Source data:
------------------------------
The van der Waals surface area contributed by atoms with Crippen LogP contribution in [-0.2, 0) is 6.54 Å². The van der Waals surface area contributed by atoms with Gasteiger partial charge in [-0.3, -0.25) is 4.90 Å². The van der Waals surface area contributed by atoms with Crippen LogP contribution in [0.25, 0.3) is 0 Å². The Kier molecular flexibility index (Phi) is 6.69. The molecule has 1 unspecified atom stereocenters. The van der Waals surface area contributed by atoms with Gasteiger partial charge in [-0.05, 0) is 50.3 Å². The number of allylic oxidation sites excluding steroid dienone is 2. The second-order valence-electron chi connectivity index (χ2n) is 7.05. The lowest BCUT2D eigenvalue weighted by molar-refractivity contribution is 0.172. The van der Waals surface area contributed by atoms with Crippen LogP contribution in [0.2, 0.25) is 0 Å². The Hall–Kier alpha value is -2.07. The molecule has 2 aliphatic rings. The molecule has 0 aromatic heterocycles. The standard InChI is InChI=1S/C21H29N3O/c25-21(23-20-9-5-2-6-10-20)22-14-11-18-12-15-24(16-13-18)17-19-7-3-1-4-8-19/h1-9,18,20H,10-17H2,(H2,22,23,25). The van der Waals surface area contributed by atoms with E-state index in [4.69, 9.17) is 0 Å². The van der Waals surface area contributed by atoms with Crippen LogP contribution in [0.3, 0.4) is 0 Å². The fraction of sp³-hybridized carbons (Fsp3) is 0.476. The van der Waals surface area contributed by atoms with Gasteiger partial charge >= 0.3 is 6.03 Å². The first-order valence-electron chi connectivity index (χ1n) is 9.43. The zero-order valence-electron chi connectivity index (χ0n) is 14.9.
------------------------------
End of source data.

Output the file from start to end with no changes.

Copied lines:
The van der Waals surface area contributed by atoms with Crippen LogP contribution in [-0.2, 0) is 6.54 Å². The van der Waals surface area contributed by atoms with Gasteiger partial charge in [-0.3, -0.25) is 4.90 Å². The van der Waals surface area contributed by atoms with Crippen LogP contribution in [0.25, 0.3) is 0 Å². The Kier molecular flexibility index (Phi) is 6.69. The molecule has 1 unspecified atom stereocenters. The van der Waals surface area contributed by atoms with Gasteiger partial charge in [-0.05, 0) is 50.3 Å². The number of allylic oxidation sites excluding steroid dienone is 2. The second-order valence-electron chi connectivity index (χ2n) is 7.05. The lowest BCUT2D eigenvalue weighted by molar-refractivity contribution is 0.172. The van der Waals surface area contributed by atoms with Crippen LogP contribution in [0.2, 0.25) is 0 Å². The Hall–Kier alpha value is -2.07. The molecule has 2 aliphatic rings. The molecule has 0 aromatic heterocycles. The standard InChI is InChI=1S/C21H29N3O/c25-21(23-20-9-5-2-6-10-20)22-14-11-18-12-15-24(16-13-18)17-19-7-3-1-4-8-19/h1-9,18,20H,10-17H2,(H2,22,23,25). The van der Waals surface area contributed by atoms with E-state index in [4.69, 9.17) is 0 Å². The van der Waals surface area contributed by atoms with Crippen LogP contribution in [0.3, 0.4) is 0 Å². The fraction of sp³-hybridized carbons (Fsp3) is 0.476. The van der Waals surface area contributed by atoms with Gasteiger partial charge >= 0.3 is 6.03 Å². The first-order valence-electron chi connectivity index (χ1n) is 9.43. The zero-order valence-electron chi connectivity index (χ0n) is 14.9.